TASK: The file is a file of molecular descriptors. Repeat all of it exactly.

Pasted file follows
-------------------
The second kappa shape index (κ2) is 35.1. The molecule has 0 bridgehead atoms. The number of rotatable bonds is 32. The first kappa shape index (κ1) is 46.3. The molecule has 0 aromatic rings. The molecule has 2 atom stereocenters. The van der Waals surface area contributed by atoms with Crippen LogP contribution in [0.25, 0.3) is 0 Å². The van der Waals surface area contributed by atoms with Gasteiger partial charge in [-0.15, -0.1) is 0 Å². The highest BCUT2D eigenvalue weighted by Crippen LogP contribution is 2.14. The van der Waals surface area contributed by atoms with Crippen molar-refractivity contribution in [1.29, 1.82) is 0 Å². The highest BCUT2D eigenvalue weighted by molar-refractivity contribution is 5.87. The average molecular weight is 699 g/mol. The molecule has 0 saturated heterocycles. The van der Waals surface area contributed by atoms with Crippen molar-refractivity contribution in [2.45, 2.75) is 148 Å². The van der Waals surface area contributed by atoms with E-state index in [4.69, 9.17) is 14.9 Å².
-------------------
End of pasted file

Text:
The second kappa shape index (κ2) is 35.1. The molecule has 0 bridgehead atoms. The number of rotatable bonds is 32. The first kappa shape index (κ1) is 46.3. The molecule has 0 aromatic rings. The molecule has 2 atom stereocenters. The van der Waals surface area contributed by atoms with Crippen LogP contribution in [0.25, 0.3) is 0 Å². The van der Waals surface area contributed by atoms with Gasteiger partial charge in [-0.15, -0.1) is 0 Å². The highest BCUT2D eigenvalue weighted by Crippen LogP contribution is 2.14. The van der Waals surface area contributed by atoms with Crippen molar-refractivity contribution in [1.29, 1.82) is 0 Å². The highest BCUT2D eigenvalue weighted by molar-refractivity contribution is 5.87. The average molecular weight is 699 g/mol. The molecule has 0 saturated heterocycles. The van der Waals surface area contributed by atoms with Crippen molar-refractivity contribution in [2.45, 2.75) is 148 Å². The van der Waals surface area contributed by atoms with E-state index in [4.69, 9.17) is 14.9 Å².